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A journal on China, travel, and the inner life by Tony Brasunas, author of Double Happiness

7 Things To Do if You Publish Your Book Independently

If you want to publish a beautiful and popular book using the powerful publishing tools available to authors today, here are seven things you need to do to succeed.

(This is Part III of an Indie Pub Trilogy.  Part I is an overview of the pros and cons of independent and traditional publishing. Part II recounts my long sweet personal journey to publishing independently rather than via a literary agent.)

  1. Write a great book. First, and most importantly, before we talk about anything else, you need to write absolutely the best book you can. Pour your talent and your time into it. Stop reading this article, and go write your tour de force. Right now.

    Or right after reading this article. You do need to know a few more things.

    The truth is, despite any cynicism you might hear on the interwebs about uneducated readers, dwindling attention spans, or a glut of writers, this is a fabulous time to be a good writer. Both readership and book sales per reader are growing and will continue to grow. Good writing will rise above mediocre writing every time, and exquisite prose that sings like poetry will always rise to the top. Fabulous writing will also make everything about promoting your voice, getting your word out, and selling your book infinitely easier.

    Read, write, revise, repeat. It is the way, it will always be the way. We humans have been telling each other stories at least since there was fire. Storytelling is here to stay. Feel free to get really good at it.

  2. Promote now. That said, start promotion today. Many people told me this, but still I sort of dabbled and waited until I felt done with my book. I finally did start this blog and write occasional articles, but I could’ve and should’ve been doing a lot more via social media and via a newsletter.

    You don’t have to do everything; don’t get overwhelmed and then never start. See #6, “Focus on you,” below.

    But do something to promote your voice or your writing today, and keep it up. Then do something else. Here are some ideas: (more…)

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Posted by Tony Brasunas at 9:09 am on October 25, 2015

‘Delightful’ ‪Double Happiness‬ highlighted in San Francisco Bay Area magazine

Alameda Magazine review

Take a trip to the Middle Kingdom,” opens a short feature review of Double Happiness in the East Bay’s Alameda Magazine.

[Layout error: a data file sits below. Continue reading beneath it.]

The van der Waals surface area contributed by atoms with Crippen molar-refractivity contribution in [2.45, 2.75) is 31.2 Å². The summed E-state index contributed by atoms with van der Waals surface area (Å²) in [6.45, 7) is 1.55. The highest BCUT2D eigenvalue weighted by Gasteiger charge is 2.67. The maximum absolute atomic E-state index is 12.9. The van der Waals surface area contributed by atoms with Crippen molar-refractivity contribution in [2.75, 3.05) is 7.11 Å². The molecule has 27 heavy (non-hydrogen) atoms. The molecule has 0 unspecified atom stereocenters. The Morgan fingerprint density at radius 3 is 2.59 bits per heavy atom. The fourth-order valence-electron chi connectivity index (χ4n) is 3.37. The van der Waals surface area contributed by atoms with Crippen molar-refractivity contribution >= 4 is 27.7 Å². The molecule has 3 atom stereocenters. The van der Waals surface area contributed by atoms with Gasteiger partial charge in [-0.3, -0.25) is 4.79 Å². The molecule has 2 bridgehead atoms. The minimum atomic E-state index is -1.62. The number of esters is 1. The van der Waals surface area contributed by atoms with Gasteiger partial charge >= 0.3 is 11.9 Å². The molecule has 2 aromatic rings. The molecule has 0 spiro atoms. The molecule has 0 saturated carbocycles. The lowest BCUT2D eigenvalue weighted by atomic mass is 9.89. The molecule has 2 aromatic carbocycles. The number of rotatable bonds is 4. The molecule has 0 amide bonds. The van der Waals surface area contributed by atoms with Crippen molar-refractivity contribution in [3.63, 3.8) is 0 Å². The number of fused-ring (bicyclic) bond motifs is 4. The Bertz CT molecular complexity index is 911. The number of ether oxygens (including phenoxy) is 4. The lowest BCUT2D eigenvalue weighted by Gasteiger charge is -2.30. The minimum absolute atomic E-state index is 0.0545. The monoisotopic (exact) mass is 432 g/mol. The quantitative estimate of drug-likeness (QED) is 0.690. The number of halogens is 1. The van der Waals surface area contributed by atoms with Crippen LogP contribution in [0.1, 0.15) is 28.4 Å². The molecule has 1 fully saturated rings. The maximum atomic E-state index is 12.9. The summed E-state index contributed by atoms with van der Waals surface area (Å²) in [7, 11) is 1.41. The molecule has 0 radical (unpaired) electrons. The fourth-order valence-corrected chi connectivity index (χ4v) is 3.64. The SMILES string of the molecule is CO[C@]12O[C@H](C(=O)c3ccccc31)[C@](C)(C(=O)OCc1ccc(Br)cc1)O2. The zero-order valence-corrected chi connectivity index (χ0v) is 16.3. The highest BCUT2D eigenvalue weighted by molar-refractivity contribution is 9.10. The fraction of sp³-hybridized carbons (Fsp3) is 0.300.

Go to China “with Tony Brasunas as your guide, in this memoir-travel tome about his experience as a 22-year-old teaching English to ninth-graders at Peizheng High School. Brasunas is there in 1997, before the interconnectedness of the Internet, when ‘the motives of Americans in particular were suspect.'”

“The delightful chapters read like short stories.”

Read the full review: Tony Brasunas Finds Happiness in China

The review closes:

Brasunas pulls it all together for a retrospective that deftly and lovingly depicts the country responsible for his spiritual awakening.

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Posted by Tony Brasunas at 7:59 pm on October 8, 2015

My Long Sweet Journey into Print
 (Part II)

After a long journey during which I considered many options, and not just the main two options we’re discussing here, I realized something: It was going to be hard. It was going to be a lot of work. And I was at a fork in the road.

(This is Part II of my Indie Publishing Trilogy of posts. See Part I  for the pros and cons of independent and traditional publishing. This post covers how I made my choice. Part III lists Seven Things You Need to Do if You Publish Your Book Independently.)

I knew it would be a lot of work either way I went — whether I sold the manuscript to a publishing house, or published my book independently. I was intimidated, but I was optimistic and determined as well. I decided, first, that while writing Double Happiness — during the years of rewrites and revisions — I would also approach literary agents in the hope of landing a publishing deal.

My Long Sweet Journey into Print

I was right. It was a lot of work. I ended up spending almost as much time writing query letters, synopses, proposals, and chapter summaries as I did revising the book. It turns out, you have to know a lot about the industry just to write a decent cover letter.

For all of my work, I did receive significant interest, and many agencies requested partials of my manuscript. Some agencies showed enthusiasm and requested the whole manuscript. Still, all eventually led to rejections.

After nearly a decade of work, as I was completing the final, final revision of Double Happiness, I leapt into exploring the independent route.

What I found was exhilarating and daunting. I still had so much to learn. But I was thrilled and, armed with a manuscript I knew was great, I felt ready to do it. I was ready to publish my book myself.

A Strange Coincidence